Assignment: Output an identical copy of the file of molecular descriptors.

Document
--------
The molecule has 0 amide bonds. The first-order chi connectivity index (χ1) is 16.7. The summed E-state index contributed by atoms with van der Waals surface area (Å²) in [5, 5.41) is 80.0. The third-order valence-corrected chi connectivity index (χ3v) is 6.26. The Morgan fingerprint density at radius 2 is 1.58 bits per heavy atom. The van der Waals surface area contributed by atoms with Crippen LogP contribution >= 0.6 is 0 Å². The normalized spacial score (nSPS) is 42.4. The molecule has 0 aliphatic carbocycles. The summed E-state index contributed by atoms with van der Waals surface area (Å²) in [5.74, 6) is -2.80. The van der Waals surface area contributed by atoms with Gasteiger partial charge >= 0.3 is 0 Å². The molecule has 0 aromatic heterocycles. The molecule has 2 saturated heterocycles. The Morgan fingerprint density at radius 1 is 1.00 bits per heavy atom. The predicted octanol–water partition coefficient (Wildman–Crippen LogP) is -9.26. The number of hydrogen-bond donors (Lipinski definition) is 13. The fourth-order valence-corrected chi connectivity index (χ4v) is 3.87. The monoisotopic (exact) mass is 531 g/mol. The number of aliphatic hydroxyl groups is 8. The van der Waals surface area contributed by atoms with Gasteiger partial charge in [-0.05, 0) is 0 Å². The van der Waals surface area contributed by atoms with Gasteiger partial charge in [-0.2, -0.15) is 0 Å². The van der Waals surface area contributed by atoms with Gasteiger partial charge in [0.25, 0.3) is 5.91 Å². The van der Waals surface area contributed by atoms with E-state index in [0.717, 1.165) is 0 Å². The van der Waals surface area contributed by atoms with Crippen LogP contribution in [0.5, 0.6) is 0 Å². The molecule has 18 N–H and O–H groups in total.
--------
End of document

The molecule has 0 amide bonds. The first-order chi connectivity index (χ1) is 16.7. The summed E-state index contributed by atoms with van der Waals surface area (Å²) in [5, 5.41) is 80.0. The third-order valence-corrected chi connectivity index (χ3v) is 6.26. The Morgan fingerprint density at radius 2 is 1.58 bits per heavy atom. The van der Waals surface area contributed by atoms with Crippen LogP contribution >= 0.6 is 0 Å². The normalized spacial score (nSPS) is 42.4. The molecule has 0 aliphatic carbocycles. The summed E-state index contributed by atoms with van der Waals surface area (Å²) in [5.74, 6) is -2.80. The van der Waals surface area contributed by atoms with Gasteiger partial charge >= 0.3 is 0 Å². The molecule has 0 aromatic heterocycles. The molecule has 2 saturated heterocycles. The Morgan fingerprint density at radius 1 is 1.00 bits per heavy atom. The predicted octanol–water partition coefficient (Wildman–Crippen LogP) is -9.26. The number of hydrogen-bond donors (Lipinski definition) is 13. The fourth-order valence-corrected chi connectivity index (χ4v) is 3.87. The monoisotopic (exact) mass is 531 g/mol. The number of aliphatic hydroxyl groups is 8. The van der Waals surface area contributed by atoms with Gasteiger partial charge in [-0.05, 0) is 0 Å². The van der Waals surface area contributed by atoms with Gasteiger partial charge in [-0.2, -0.15) is 0 Å². The van der Waals surface area contributed by atoms with Gasteiger partial charge in [0.25, 0.3) is 5.91 Å². The van der Waals surface area contributed by atoms with E-state index in [0.717, 1.165) is 0 Å². The van der Waals surface area contributed by atoms with Crippen LogP contribution in [0.5, 0.6) is 0 Å². The molecule has 18 N–H and O–H groups in total.